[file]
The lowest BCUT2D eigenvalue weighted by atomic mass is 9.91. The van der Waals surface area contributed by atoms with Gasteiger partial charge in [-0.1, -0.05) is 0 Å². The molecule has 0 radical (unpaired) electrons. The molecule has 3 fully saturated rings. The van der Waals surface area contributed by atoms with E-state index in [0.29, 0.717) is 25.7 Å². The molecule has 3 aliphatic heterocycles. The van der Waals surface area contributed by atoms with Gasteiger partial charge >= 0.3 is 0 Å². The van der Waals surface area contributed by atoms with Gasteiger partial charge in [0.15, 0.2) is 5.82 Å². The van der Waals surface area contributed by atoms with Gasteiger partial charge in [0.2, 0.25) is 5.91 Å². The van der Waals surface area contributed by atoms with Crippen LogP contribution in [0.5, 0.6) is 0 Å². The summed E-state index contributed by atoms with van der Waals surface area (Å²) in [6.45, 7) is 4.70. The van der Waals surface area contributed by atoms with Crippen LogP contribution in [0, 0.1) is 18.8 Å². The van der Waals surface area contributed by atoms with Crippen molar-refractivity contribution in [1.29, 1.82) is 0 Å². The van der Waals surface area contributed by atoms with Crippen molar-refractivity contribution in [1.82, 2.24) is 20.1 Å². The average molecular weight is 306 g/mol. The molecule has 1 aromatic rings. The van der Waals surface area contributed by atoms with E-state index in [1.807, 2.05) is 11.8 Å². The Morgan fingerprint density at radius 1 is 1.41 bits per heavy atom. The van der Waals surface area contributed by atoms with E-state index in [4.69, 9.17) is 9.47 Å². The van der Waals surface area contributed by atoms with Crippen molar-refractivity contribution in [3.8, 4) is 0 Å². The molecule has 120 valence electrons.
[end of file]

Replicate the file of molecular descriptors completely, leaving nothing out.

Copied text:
The lowest BCUT2D eigenvalue weighted by atomic mass is 9.91. The van der Waals surface area contributed by atoms with Gasteiger partial charge in [-0.1, -0.05) is 0 Å². The molecule has 0 radical (unpaired) electrons. The molecule has 3 fully saturated rings. The van der Waals surface area contributed by atoms with E-state index in [0.29, 0.717) is 25.7 Å². The molecule has 3 aliphatic heterocycles. The van der Waals surface area contributed by atoms with Gasteiger partial charge >= 0.3 is 0 Å². The van der Waals surface area contributed by atoms with Gasteiger partial charge in [0.15, 0.2) is 5.82 Å². The van der Waals surface area contributed by atoms with Gasteiger partial charge in [0.2, 0.25) is 5.91 Å². The van der Waals surface area contributed by atoms with Crippen LogP contribution in [0.5, 0.6) is 0 Å². The summed E-state index contributed by atoms with van der Waals surface area (Å²) in [6.45, 7) is 4.70. The van der Waals surface area contributed by atoms with Crippen LogP contribution in [0, 0.1) is 18.8 Å². The van der Waals surface area contributed by atoms with Crippen molar-refractivity contribution in [1.29, 1.82) is 0 Å². The van der Waals surface area contributed by atoms with Crippen molar-refractivity contribution in [1.82, 2.24) is 20.1 Å². The average molecular weight is 306 g/mol. The molecule has 1 aromatic rings. The van der Waals surface area contributed by atoms with E-state index in [1.807, 2.05) is 11.8 Å². The Morgan fingerprint density at radius 1 is 1.41 bits per heavy atom. The van der Waals surface area contributed by atoms with E-state index in [4.69, 9.17) is 9.47 Å². The van der Waals surface area contributed by atoms with Crippen molar-refractivity contribution in [3.8, 4) is 0 Å². The molecule has 120 valence electrons.